Your bladder is a muscular, balloon-shaped organ located in your pelvis.
It stores urine that your kidneys produce during the process of
filtering your blood. Like a balloon, the bladder can get larger or
smaller depending on the amount of urine it holds. Urine passes from
each kidney into your bladder through a thin tube called a ureter and is
eliminated from your body through another narrow tube, the urethra. A
woman's urethra is relatively short, whereas a man's is longer, passing
through the prostate gland and ending at the tip of the penis.
How cancer develops
Healthy cells grow and divide in an orderly way. This process is
controlled by DNA — the genetic material that contains the instructions
for every chemical process in your body. When DNA is damaged, changes
occur in these instructions. One result is that cells may begin to grow
out of control and eventually form a tumor, a mass of malignant cells.
Most bladder cancers begin in the specialized cells that line the walls
of your bladder (transitional cells). The same type of cells occur in
your kidneys, ureters and urethra where they may also give rise to
malignant tumors. When chronically exposed to certain chemicals,
especially those in tobacco smoke and certain dyes, these cells can
Some cancers remain confined to the bladder lining (carcinoma in situ
— in one place). But other cancers are invasive, growing into or through
the bladder wall, and eventually into nearby lymph nodes and adjacent
organs. In time, cancer may spread (metastasize) to other organs,
including the lungs, liver or bones.
Just what causes
bladder cancer isn't entirely clear. Certain inherited
metabolic factors may play a role. People whose bodies metabolize toxic
chemicals quickly may be less susceptible to bladder cancer than people
who metabolize the same chemicals more slowly. Chief among these
chemicals are polycyclic hydrocarbons found in cigarettes and in some
Cigarettes, in fact, are the leading known cause of bladder cancer.
That's because cancer-causing chemicals (carcinogens) in tobacco can
become concentrated in your urine and eventually damage the lining of
Smokers are two to three times more likely to develop bladder cancer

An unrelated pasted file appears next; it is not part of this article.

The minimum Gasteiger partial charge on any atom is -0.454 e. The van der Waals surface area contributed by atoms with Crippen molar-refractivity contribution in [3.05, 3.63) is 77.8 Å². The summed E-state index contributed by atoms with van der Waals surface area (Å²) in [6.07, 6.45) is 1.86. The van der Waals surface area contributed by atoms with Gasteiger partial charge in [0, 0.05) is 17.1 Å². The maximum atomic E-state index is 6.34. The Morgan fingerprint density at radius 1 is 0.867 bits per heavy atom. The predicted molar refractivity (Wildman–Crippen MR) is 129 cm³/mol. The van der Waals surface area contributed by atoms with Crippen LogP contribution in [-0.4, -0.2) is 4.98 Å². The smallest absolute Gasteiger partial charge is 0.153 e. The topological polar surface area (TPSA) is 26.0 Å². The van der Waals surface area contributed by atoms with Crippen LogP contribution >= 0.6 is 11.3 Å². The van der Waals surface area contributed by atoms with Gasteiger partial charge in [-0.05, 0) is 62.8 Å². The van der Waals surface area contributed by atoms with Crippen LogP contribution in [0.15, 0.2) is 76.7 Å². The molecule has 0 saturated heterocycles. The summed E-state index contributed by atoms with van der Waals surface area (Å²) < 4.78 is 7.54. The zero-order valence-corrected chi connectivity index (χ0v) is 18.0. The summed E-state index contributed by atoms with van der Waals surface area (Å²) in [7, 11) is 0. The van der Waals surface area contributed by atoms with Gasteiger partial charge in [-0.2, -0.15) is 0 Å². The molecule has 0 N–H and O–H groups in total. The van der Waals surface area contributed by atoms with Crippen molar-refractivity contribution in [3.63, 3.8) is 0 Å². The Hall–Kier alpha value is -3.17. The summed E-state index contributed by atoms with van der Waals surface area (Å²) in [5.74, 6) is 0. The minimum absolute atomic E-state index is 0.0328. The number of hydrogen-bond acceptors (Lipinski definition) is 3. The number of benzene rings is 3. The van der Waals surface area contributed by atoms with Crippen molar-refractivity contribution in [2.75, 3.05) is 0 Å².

than are nonsmokers. The risk is even greater for women. Cigarette for
cigarette, women have twice the risk of bladder cancer that men do.
Other known causes of bladder cancer include:
exposure to carcinogenic chemicals.
This is especially true of chemicals used in the oil, rubber, dye,
paint and textile industries. Experts estimate that at least 25
percent of all male bladder cancers result from occupational
exposure, even if that exposure was brief. Often, these cancers
develop many years later. Smokers who work with toxic chemicals are
at especially high risk of bladder cancer.
People living in areas where pesticides are widely used and the
drinking water contains high levels of arsenic are more likely to
develop bladder cancer. Although exactly what constitutes dangerous
levels of arsenic remains controversial, the risk of developing lung
and bladder cancer from arsenic appears higher than originally
Treatment with the anti-cancer drugs cyclophosphamide (Cytoxan) and
ifosfamide (IFEX) increases your risk of bladder cancer. If you're
treated with these drugs, your doctor is likely to prescribe another
medication, mesna, to help reduce bladder irritation.
In some parts of the developing world, especially Egypt, a chronic
parasitic infection (schistosomiasis) can lead to a type of bladder
cancer called squamous cell carcinoma. Both the infection and
squamous cell carcinoma are rare.
Use of the herb
This Chinese herb, which is included in some weight loss
supplements, has been linked to both bladder cancer and kidney
failure. A number of other factors have been suggested as possible
causes of bladder cancer, including:
These form when chlorine is added to drinking water. Although
there's no definitive proof of a link between chlorine by-products
and bladder cancer, research in this area is ongoing.
Early studies linking this artificial sweetener to bladder cancer in
mice caused the Food and Drug Administration (FDA) to ban cyclamate
in 1969. Subsequent studies haven't found as clear a connection.
Animal studies have shown a relationship between this artificial
sweetener and bladder cancer. But the connection between saccharin
and cancer in humans isn't clear. For now, products containing
saccharin carry a warning about a possible link to bladder cancer.
If you think you're at risk of bladder cancer, discuss your concerns
with your doctor. He or she may be able to suggest ways to reduce your
risk. Also, keep in mind that having one or more risk factors doesn't
mean you'll develop the disease. In general, the following factors may
increase the likelihood that you'll develop bladder cancer:
Smoking is the single greatest known cause of bladder cancer. The
risk increases with the number of cigarettes smoked a day and the
number of years you've smoked.
Repeated exposure to chemicals used in the manufacture of dyes,
rubber, leather, textiles and paint products may increase your risk
of developing bladder cancer years later.
The chance of getting bladder cancer increases as you grow older.
The average age at diagnosis is 68 or 69. People younger than 40
rarely get the disease.
Caucasians are twice as likely to develop bladder cancer as blacks
and Hispanics are. Asians have the lowest rates of the disease.
Men are two to three times more likely to get bladder cancer than
Treatment with certain anti-cancer drugs increases your risk of
Chronic or repeated urinary infections or inflammations may increase
your risk of a certain form of bladder cancer. But doctors don't
believe infection or inflammation alone causes cancer.
You're at higher risk of bladder cancer if you have family members
with the disease.
Having bladder cancer once makes it more likely you'll get it again.
Tumors may recur in your ureters or urethra as well as in the